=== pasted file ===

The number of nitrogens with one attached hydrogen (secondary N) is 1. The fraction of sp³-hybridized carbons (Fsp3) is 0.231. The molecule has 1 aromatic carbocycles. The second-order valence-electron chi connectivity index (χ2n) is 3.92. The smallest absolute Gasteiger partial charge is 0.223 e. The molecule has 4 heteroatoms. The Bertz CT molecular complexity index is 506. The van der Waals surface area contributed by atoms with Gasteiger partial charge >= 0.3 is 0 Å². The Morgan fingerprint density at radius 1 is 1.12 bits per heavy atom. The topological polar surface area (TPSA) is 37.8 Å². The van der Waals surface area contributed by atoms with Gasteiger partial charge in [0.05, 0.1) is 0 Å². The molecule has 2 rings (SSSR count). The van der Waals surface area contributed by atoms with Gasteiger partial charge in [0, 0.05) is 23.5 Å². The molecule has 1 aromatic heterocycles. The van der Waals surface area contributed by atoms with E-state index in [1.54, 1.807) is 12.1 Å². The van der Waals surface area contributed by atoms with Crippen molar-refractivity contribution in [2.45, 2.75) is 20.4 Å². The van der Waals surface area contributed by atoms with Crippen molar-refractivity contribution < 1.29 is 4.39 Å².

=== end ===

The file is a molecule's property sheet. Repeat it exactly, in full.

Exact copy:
The number of nitrogens with one attached hydrogen (secondary N) is 1. The fraction of sp³-hybridized carbons (Fsp3) is 0.231. The molecule has 1 aromatic carbocycles. The second-order valence-electron chi connectivity index (χ2n) is 3.92. The smallest absolute Gasteiger partial charge is 0.223 e. The molecule has 4 heteroatoms. The Bertz CT molecular complexity index is 506. The van der Waals surface area contributed by atoms with Gasteiger partial charge >= 0.3 is 0 Å². The Morgan fingerprint density at radius 1 is 1.12 bits per heavy atom. The topological polar surface area (TPSA) is 37.8 Å². The van der Waals surface area contributed by atoms with Gasteiger partial charge in [0.05, 0.1) is 0 Å². The molecule has 2 rings (SSSR count). The van der Waals surface area contributed by atoms with Gasteiger partial charge in [0, 0.05) is 23.5 Å². The molecule has 1 aromatic heterocycles. The van der Waals surface area contributed by atoms with E-state index in [1.54, 1.807) is 12.1 Å². The van der Waals surface area contributed by atoms with Crippen molar-refractivity contribution in [2.45, 2.75) is 20.4 Å². The van der Waals surface area contributed by atoms with Crippen molar-refractivity contribution < 1.29 is 4.39 Å².